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A woman wearing red lipstick, a perfectly chiselled face with the help of her coutouring skills walks into work, whispers and murmurs surround her. Her mind is lined with the thoughts of people talking about the amount of makeup she is wearing. Gulf News readers dicuss why some women are shamed for wearing makeup.

A lose-lose situation

Society shames women who choose to wear makeup or not

Makeup has been a part of women’s lives since forever. It is art, a form of self-expression. And it’s unfair of our society to put standards to it. How can art be put into boxes, expecting to look a certain way all the time?

Society’s ways also raise the question of the effect it has on young minds and the beauty standards they are forced to rise up to. When these young women seek validation by trying to fit into the same standard boxes that have been set up, they are shamed because that’s not the real them. And when women don’t use makeup, they’re deemed unattractive and lazy. It really is a toxic cycle, causing a lot of insecurities in young girls which follow well into adulthood.

We’re not really sure on what society wants from us. And trying to make them happy seems like we’re setting ourselves up for failure.

What we should be doing though is celebrating beauty and each other, with and without makeup. So, my advice to women? You do you.

From Ms Rujman Ishtiaq

Social media community manager based in Dubai

No to shaming

Let women choose their makeup preferences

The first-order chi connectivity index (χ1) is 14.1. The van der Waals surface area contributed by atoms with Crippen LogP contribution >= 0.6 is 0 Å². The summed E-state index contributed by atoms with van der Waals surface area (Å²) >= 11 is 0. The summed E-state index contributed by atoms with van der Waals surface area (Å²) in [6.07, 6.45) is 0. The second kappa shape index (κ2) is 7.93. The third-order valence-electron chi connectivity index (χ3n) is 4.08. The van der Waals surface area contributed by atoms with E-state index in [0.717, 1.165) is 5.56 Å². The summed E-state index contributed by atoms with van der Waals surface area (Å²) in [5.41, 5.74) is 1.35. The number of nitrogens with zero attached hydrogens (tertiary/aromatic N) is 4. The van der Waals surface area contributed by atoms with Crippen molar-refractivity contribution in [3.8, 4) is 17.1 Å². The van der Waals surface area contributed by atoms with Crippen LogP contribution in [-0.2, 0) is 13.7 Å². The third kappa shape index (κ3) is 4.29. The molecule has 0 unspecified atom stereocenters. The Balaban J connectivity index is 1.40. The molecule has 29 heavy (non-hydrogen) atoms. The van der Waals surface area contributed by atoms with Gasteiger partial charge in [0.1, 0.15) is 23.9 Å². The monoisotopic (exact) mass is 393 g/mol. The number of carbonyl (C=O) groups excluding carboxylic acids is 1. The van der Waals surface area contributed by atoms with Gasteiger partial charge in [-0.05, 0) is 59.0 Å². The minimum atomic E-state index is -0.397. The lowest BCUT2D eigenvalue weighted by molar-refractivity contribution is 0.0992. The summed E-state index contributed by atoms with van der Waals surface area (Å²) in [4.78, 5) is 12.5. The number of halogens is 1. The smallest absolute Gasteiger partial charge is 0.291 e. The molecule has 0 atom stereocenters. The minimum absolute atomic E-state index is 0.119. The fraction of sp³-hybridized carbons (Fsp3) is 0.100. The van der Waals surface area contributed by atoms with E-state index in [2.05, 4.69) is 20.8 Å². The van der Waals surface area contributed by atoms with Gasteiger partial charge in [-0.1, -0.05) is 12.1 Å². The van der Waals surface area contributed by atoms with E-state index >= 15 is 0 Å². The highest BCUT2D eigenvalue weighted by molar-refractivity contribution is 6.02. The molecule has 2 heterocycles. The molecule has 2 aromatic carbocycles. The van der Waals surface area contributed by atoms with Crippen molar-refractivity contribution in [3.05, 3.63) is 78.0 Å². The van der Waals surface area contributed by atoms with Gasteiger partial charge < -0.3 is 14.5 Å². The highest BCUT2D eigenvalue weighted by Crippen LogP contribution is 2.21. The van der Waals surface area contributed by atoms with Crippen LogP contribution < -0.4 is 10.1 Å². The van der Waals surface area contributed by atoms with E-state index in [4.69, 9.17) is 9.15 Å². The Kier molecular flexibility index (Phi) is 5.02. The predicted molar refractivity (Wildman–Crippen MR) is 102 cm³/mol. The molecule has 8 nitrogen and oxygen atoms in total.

I think that those who are shaming women for wearing makeup are coming from a place of privilege. If they themselves are confident enough to go outside barefaced or with minimal touch-ups that is great but not everyone has that. Someone might not have skin that is clear enough or have skin conditions like vitiligo. Others might have good skin but might have psychological and confidence issues and use makeup to help boost that.

On the other hand, people do things to groom themselves in various ways so why it is that makeup triggers some? Men get elaborate haircuts, use hair styling products and style their beards that can give them an entirely different look but we don’t equate these to ‘deceiving’ tactics or self-confidence issues. Sometimes women who wear makeup are just trying to look their best and present a well-groomed version to the world. We need to be more accepting to people’s preferences that are practically harmless and leave them alone.

From Ms Raya Khalid

Sales professional based in Dubai

Social norms play part

People find issues with what is different

Women wear makeup for many reasons, with some of them being personal preference. But I do believe some of those reasons are to fit expectations of a certain social context or situation. Although judging or shaming women for wearing makeup is a common topic and is frequently framed as a misogynistic or gender unequal stance, I think that makeup being expected to be worn in certain contexts and not in others is comparable to how one is supposed to dress or conduct themselves across different social situation, for example: work environment or celebrations or funerals. In a way, the expectations of wearing makeup and how much of it is just a symptom of how human societies conduct interactions within themselves to maximise and organise conformity based on each respective society’s cultural ideals, rather than a matter targeted towards how women behave or present themselves specifically. In short, deviation from the expected or accepted dominant norms will cause a reaction, with the severity of the reaction depending on culture and what the deviation was to attempt in ‘correcting’ behaviour and to encourage uniformity.

From Ms Amna Abudyak

International relations student based in Sharjah

Poll results

Does society pressure women into wearing makeup?

Yes: 41%

No: 59%

Have your say

Are women who wear makeup in work settings seen as more professional?